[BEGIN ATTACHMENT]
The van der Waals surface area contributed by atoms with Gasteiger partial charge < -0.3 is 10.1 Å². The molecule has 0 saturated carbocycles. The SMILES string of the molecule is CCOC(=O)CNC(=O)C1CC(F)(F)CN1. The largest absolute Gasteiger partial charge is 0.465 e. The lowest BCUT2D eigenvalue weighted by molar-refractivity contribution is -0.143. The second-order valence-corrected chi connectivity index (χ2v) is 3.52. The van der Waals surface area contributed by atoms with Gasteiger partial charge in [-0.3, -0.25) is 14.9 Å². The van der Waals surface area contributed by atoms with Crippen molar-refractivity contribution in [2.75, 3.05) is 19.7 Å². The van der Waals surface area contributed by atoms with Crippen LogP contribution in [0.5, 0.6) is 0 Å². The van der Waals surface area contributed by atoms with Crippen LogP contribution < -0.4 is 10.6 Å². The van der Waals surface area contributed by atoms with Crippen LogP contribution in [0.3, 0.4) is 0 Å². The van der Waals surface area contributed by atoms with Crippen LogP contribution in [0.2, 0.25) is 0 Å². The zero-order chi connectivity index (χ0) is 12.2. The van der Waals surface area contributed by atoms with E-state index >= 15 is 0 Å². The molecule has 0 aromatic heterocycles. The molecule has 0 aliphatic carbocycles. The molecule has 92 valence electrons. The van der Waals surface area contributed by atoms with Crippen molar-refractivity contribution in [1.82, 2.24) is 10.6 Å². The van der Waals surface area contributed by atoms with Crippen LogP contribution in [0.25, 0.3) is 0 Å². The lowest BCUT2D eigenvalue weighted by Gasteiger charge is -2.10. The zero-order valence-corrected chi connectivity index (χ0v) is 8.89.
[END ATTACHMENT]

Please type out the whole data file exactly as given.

The van der Waals surface area contributed by atoms with Gasteiger partial charge < -0.3 is 10.1 Å². The molecule has 0 saturated carbocycles. The SMILES string of the molecule is CCOC(=O)CNC(=O)C1CC(F)(F)CN1. The largest absolute Gasteiger partial charge is 0.465 e. The lowest BCUT2D eigenvalue weighted by molar-refractivity contribution is -0.143. The second-order valence-corrected chi connectivity index (χ2v) is 3.52. The van der Waals surface area contributed by atoms with Gasteiger partial charge in [-0.3, -0.25) is 14.9 Å². The van der Waals surface area contributed by atoms with Crippen molar-refractivity contribution in [2.75, 3.05) is 19.7 Å². The van der Waals surface area contributed by atoms with Crippen LogP contribution in [0.5, 0.6) is 0 Å². The van der Waals surface area contributed by atoms with Crippen LogP contribution < -0.4 is 10.6 Å². The van der Waals surface area contributed by atoms with Crippen LogP contribution in [0.3, 0.4) is 0 Å². The van der Waals surface area contributed by atoms with Crippen LogP contribution in [0.2, 0.25) is 0 Å². The zero-order chi connectivity index (χ0) is 12.2. The van der Waals surface area contributed by atoms with E-state index >= 15 is 0 Å². The molecule has 0 aromatic heterocycles. The molecule has 0 aliphatic carbocycles. The molecule has 92 valence electrons. The van der Waals surface area contributed by atoms with Crippen molar-refractivity contribution in [1.82, 2.24) is 10.6 Å². The van der Waals surface area contributed by atoms with Crippen LogP contribution in [0.25, 0.3) is 0 Å². The lowest BCUT2D eigenvalue weighted by Gasteiger charge is -2.10. The zero-order valence-corrected chi connectivity index (χ0v) is 8.89.